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Old May 27, 2013, 09:47 PM   #1
ninjaamt
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Cylinder "Rings"??

I have a S&W model 19 .357, and it is in overall good condition, an oldie but goodie! I don't fire it much, and keep it clean. I notice that the bores of the cylinder have rings of sorts where the bullet would meet the cases. I tried scrubbing these out but they seem to be worn right into the metal. Is that unusual or abnormal? Can they be honed out, or just left alone? Thanks!
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Old May 27, 2013, 10:17 PM   #2
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Oh man! I just went through a lo-o-ong discussion where I asked the same thing! I bought a Model 66 (a close cousin of your Model 19) in excellent, spotless condition. Took it to the range once and then noticed the rings after the cleaning. It drove me crazy because I thought it was a carbon built that I can not clean off.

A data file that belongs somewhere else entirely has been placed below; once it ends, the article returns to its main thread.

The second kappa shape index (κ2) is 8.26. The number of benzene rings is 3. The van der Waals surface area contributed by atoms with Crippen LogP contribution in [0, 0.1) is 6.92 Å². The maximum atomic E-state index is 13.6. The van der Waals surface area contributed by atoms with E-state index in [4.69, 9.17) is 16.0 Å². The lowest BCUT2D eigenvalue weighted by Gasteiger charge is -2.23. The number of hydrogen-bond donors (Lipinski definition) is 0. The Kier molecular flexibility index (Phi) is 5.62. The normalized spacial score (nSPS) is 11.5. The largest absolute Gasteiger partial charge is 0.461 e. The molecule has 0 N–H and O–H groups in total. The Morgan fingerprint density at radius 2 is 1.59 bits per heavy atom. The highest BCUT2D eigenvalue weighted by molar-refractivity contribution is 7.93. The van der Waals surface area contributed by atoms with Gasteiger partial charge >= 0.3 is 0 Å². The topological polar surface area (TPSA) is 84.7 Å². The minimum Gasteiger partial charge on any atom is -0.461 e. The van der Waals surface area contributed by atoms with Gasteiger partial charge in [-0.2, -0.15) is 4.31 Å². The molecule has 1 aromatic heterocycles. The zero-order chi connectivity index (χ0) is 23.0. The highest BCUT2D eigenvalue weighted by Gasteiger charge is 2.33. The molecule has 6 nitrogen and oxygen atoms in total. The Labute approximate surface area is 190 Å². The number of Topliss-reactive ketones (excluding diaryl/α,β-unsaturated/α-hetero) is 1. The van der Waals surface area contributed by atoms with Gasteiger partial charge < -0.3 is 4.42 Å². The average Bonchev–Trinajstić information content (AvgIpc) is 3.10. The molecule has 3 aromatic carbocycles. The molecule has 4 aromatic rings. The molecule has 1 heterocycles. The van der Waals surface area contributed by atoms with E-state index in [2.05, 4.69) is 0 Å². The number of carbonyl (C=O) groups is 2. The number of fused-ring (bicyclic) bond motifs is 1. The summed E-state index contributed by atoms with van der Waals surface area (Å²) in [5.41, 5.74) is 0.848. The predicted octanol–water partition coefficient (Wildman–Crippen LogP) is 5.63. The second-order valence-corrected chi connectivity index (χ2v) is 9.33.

After all I was told that this is how cylinder chamber is made. Look up a long cleaning related topic under my name, you'll see... and leave these rings alone, they are there by design
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Old May 27, 2013, 11:16 PM   #3
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It seems like those are supposed to be there.

They MAY be carbon rings from firing .38 specials (which are shorter than .357s) and may be scrubbed out.

Generally, if they aren't hurting anything don't start honing things!
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Old May 27, 2013, 11:59 PM   #4
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Those are the cylinder throats and they guide the bullet to the barrel forcing cone. Leave them alone, unless they're undersized for the barrel groove diameter, but that's a different thread.
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Old May 28, 2013, 12:19 AM   #5
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In front of the where the bullet itself would fit into the chamber, the chamber in a revolver is tapered. You should be able to see this taper if you look carefully into the chamber with it lighted properly. That's normal and isn't a problem.

However, there's a second feature that can be visible in a revolver chamber.

Where the case mouth sits in the chamber, a ring of fouling will usually accumulate. Normally, we don't notice this because if we always shoot ammunition with the same length cartridge case, the fouling rings are too far forward in the chamber to cause any issues. In addition, normal cleaning keeps them from building up too much.